So, as I understand it, in Jewish Eschatology the “next world” remains SOLELY a next world, and in Christianity we see the next world as also breaking back into this one (as it did originally in Jesus Christ) – which is similar to the thinking of multi-valence when considering Advent. (Christ came into the world in history in Bethlehem, He comes into our daily lives and lives within us now, He will come again in a unique way at the “end of time”.)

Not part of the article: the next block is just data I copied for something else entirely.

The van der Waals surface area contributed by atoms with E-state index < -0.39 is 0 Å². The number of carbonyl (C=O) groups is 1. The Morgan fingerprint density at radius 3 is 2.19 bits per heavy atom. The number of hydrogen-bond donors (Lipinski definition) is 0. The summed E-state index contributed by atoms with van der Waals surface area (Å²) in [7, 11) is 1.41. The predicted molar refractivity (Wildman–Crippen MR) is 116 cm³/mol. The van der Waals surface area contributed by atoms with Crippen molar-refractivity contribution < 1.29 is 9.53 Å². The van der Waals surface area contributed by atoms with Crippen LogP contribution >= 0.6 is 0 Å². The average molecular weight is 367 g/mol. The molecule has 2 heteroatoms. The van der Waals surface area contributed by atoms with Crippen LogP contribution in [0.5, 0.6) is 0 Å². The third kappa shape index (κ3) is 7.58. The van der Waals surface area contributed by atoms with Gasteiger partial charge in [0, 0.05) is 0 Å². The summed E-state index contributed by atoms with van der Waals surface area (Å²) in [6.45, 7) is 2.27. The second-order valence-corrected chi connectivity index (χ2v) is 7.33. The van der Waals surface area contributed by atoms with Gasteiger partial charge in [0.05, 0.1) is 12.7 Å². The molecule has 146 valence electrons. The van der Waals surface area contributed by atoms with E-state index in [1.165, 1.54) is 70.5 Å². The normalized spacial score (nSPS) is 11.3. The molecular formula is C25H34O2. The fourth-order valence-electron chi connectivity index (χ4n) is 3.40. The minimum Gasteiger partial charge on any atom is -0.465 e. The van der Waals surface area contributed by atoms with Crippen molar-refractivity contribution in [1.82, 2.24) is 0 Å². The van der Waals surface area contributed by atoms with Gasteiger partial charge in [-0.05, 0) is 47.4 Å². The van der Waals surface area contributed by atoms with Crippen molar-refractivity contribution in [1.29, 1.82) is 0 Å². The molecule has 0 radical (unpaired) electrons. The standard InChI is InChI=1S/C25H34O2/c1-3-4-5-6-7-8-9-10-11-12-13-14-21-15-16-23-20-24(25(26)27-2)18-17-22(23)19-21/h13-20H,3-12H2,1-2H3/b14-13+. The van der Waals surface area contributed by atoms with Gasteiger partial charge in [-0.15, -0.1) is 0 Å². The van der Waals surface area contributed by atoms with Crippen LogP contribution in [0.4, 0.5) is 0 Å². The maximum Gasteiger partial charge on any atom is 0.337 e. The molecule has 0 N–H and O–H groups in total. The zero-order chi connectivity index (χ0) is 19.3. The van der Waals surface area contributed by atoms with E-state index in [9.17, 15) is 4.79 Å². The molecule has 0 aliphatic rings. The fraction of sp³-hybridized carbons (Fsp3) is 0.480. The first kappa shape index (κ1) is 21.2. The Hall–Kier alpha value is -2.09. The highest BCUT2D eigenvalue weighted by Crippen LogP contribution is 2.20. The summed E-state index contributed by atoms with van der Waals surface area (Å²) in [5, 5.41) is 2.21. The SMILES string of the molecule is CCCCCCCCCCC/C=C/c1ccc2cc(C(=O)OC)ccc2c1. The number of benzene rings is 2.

Now, I do think there is a concept that can be seen as present in HP, particularly as we are talking about wands here, and can be viewed as analogous to the eschatological – which is transcendence. What I was just speaking about as the eschaton breaking into historical materiality COULD be called a sort of “Immanent Transcendence” (I believe this was the term coined by the Catholic Theologian Karl Rahner, but I have not really studied Rahner much, have just heard that from somebody who read a little more of him, and Rahner is generally pretty dense stuff – the joke goes that Rahner’s brother’s job was to translate Rahner into German … Rahner was German and wrote in German). While what I was saying about Jewish concept of the eschatological being strictly other worldly holds true, there are some instances in which this sort of transcendence becoming immanent can be glimpsed maybe in seed form. In 2 Baruch especially, the TRUE Temple is not either the first of the second Temple in Palestine. To preserve the idea of the uniqueness of the Temple even in the circumstances of such a drastic destruction as that by the Romans in 70 AD, the true Temple is said to be the one in the heavens with God. Those on earth are models built on that heavenly one, a model which was shown to likes of Adam, Moses, Solomon (and maybe Abraham – I’m rusty on that particular passage) … thus the Temple is never truly destroyed. It’s unclear how well the “participation” of the earthly instances with the heavenly model can be compared to the “realism” of Catholic and Orthodox sacramental theology (those concepts are dicey, as the language of “participation” is heavily drawn from and impacted by Platonist thought and there is debate on whether Plato himself was the same sort of dualist as middle-Platonism became) … but all that just to say that, while I think such “immanent transcendence” is distinctly Christian, you can see seeds in some places in Jewish apocalyptic eschatology.